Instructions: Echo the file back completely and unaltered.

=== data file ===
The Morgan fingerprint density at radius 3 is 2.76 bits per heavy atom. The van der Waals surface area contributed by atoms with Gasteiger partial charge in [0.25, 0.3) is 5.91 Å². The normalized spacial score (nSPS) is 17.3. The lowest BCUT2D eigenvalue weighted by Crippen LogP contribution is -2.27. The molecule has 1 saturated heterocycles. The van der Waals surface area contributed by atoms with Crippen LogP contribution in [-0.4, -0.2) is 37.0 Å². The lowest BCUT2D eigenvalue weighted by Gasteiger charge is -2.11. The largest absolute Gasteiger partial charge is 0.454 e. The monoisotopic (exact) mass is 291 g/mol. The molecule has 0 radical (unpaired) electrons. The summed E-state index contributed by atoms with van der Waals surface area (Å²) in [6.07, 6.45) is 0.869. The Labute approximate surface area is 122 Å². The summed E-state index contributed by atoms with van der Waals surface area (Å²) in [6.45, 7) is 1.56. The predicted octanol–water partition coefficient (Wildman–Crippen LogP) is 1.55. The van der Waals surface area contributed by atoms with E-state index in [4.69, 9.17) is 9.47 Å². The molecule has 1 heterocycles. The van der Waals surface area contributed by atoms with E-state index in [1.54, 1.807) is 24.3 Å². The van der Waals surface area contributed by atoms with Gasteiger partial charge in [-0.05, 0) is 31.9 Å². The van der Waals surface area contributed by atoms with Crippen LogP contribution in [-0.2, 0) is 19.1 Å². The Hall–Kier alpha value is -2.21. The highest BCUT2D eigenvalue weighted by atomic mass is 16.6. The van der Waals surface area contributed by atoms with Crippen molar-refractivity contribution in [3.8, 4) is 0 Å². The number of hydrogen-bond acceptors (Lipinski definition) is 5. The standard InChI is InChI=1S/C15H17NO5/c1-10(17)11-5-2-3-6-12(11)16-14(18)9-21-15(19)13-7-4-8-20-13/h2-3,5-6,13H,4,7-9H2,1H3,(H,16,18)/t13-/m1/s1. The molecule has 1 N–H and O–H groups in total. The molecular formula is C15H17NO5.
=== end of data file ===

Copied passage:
The Morgan fingerprint density at radius 3 is 2.76 bits per heavy atom. The van der Waals surface area contributed by atoms with Gasteiger partial charge in [0.25, 0.3) is 5.91 Å². The normalized spacial score (nSPS) is 17.3. The lowest BCUT2D eigenvalue weighted by Crippen LogP contribution is -2.27. The molecule has 1 saturated heterocycles. The van der Waals surface area contributed by atoms with Crippen LogP contribution in [-0.4, -0.2) is 37.0 Å². The lowest BCUT2D eigenvalue weighted by Gasteiger charge is -2.11. The largest absolute Gasteiger partial charge is 0.454 e. The monoisotopic (exact) mass is 291 g/mol. The molecule has 0 radical (unpaired) electrons. The summed E-state index contributed by atoms with van der Waals surface area (Å²) in [6.07, 6.45) is 0.869. The Labute approximate surface area is 122 Å². The summed E-state index contributed by atoms with van der Waals surface area (Å²) in [6.45, 7) is 1.56. The predicted octanol–water partition coefficient (Wildman–Crippen LogP) is 1.55. The van der Waals surface area contributed by atoms with E-state index in [4.69, 9.17) is 9.47 Å². The molecule has 1 heterocycles. The van der Waals surface area contributed by atoms with E-state index in [1.54, 1.807) is 24.3 Å². The van der Waals surface area contributed by atoms with Gasteiger partial charge in [-0.05, 0) is 31.9 Å². The van der Waals surface area contributed by atoms with Crippen LogP contribution in [-0.2, 0) is 19.1 Å². The Hall–Kier alpha value is -2.21. The highest BCUT2D eigenvalue weighted by atomic mass is 16.6. The van der Waals surface area contributed by atoms with Crippen molar-refractivity contribution in [3.8, 4) is 0 Å². The number of hydrogen-bond acceptors (Lipinski definition) is 5. The standard InChI is InChI=1S/C15H17NO5/c1-10(17)11-5-2-3-6-12(11)16-14(18)9-21-15(19)13-7-4-8-20-13/h2-3,5-6,13H,4,7-9H2,1H3,(H,16,18)/t13-/m1/s1. The molecule has 1 N–H and O–H groups in total. The molecular formula is C15H17NO5.